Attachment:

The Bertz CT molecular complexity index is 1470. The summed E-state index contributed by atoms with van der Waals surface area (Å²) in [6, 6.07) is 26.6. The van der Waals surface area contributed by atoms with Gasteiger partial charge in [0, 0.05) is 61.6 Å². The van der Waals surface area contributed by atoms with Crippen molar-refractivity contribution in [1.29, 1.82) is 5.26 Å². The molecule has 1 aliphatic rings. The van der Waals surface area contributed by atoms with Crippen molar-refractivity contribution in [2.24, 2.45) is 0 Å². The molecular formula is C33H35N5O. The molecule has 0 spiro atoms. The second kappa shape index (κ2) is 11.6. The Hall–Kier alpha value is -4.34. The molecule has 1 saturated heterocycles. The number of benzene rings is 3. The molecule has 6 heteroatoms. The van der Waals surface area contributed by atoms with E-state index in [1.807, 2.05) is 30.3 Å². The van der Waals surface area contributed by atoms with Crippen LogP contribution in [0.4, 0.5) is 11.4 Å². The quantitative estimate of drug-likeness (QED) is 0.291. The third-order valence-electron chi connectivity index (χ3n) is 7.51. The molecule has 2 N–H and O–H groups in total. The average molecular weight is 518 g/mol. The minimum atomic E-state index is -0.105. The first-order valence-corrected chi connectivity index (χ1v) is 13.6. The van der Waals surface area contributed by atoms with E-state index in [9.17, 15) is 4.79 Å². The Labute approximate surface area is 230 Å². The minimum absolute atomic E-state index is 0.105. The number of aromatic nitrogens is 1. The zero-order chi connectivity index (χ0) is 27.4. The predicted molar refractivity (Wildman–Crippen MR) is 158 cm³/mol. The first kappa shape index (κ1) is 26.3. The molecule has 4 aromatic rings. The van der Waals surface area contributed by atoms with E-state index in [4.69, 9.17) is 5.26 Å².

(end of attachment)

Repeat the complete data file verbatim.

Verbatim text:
The Bertz CT molecular complexity index is 1470. The summed E-state index contributed by atoms with van der Waals surface area (Å²) in [6, 6.07) is 26.6. The van der Waals surface area contributed by atoms with Gasteiger partial charge in [0, 0.05) is 61.6 Å². The van der Waals surface area contributed by atoms with Crippen molar-refractivity contribution in [1.29, 1.82) is 5.26 Å². The molecule has 1 aliphatic rings. The van der Waals surface area contributed by atoms with Crippen molar-refractivity contribution in [2.24, 2.45) is 0 Å². The molecular formula is C33H35N5O. The molecule has 0 spiro atoms. The second kappa shape index (κ2) is 11.6. The Hall–Kier alpha value is -4.34. The molecule has 1 saturated heterocycles. The number of benzene rings is 3. The molecule has 6 heteroatoms. The van der Waals surface area contributed by atoms with E-state index in [1.807, 2.05) is 30.3 Å². The van der Waals surface area contributed by atoms with Crippen LogP contribution in [0.4, 0.5) is 11.4 Å². The quantitative estimate of drug-likeness (QED) is 0.291. The third-order valence-electron chi connectivity index (χ3n) is 7.51. The molecule has 2 N–H and O–H groups in total. The average molecular weight is 518 g/mol. The minimum atomic E-state index is -0.105. The first-order valence-corrected chi connectivity index (χ1v) is 13.6. The van der Waals surface area contributed by atoms with E-state index in [9.17, 15) is 4.79 Å². The Labute approximate surface area is 230 Å². The minimum absolute atomic E-state index is 0.105. The number of aromatic nitrogens is 1. The zero-order chi connectivity index (χ0) is 27.4. The predicted molar refractivity (Wildman–Crippen MR) is 158 cm³/mol. The first kappa shape index (κ1) is 26.3. The molecule has 4 aromatic rings. The van der Waals surface area contributed by atoms with E-state index in [4.69, 9.17) is 5.26 Å².